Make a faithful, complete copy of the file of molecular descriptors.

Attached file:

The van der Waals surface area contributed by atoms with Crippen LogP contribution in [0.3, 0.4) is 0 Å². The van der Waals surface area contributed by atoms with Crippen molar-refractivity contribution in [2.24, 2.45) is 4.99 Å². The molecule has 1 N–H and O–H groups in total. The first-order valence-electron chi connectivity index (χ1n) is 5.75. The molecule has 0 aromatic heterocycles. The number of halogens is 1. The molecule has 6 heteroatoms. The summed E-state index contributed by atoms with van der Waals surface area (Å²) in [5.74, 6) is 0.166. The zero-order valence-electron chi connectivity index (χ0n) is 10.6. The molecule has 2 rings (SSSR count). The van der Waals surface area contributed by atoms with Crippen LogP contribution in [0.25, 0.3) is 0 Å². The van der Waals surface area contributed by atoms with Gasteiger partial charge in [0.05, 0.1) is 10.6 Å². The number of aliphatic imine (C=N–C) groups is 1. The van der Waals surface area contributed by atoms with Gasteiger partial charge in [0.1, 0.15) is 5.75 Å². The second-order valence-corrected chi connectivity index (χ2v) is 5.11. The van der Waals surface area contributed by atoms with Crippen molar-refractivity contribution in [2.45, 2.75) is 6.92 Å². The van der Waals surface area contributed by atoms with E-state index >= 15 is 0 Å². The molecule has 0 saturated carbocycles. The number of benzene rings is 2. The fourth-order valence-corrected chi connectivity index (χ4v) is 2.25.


The van der Waals surface area contributed by atoms with Crippen LogP contribution in [0.3, 0.4) is 0 Å². The van der Waals surface area contributed by atoms with Crippen molar-refractivity contribution in [2.24, 2.45) is 4.99 Å². The molecule has 1 N–H and O–H groups in total. The first-order valence-electron chi connectivity index (χ1n) is 5.75. The molecule has 0 aromatic heterocycles. The number of halogens is 1. The molecule has 6 heteroatoms. The summed E-state index contributed by atoms with van der Waals surface area (Å²) in [5.74, 6) is 0.166. The zero-order valence-electron chi connectivity index (χ0n) is 10.6. The molecule has 2 rings (SSSR count). The van der Waals surface area contributed by atoms with Crippen LogP contribution in [0.25, 0.3) is 0 Å². The van der Waals surface area contributed by atoms with Gasteiger partial charge in [0.05, 0.1) is 10.6 Å². The number of aliphatic imine (C=N–C) groups is 1. The van der Waals surface area contributed by atoms with Gasteiger partial charge in [0.1, 0.15) is 5.75 Å². The second-order valence-corrected chi connectivity index (χ2v) is 5.11. The van der Waals surface area contributed by atoms with Crippen molar-refractivity contribution in [2.45, 2.75) is 6.92 Å². The van der Waals surface area contributed by atoms with E-state index >= 15 is 0 Å². The molecule has 0 saturated carbocycles. The number of benzene rings is 2. The fourth-order valence-corrected chi connectivity index (χ4v) is 2.25.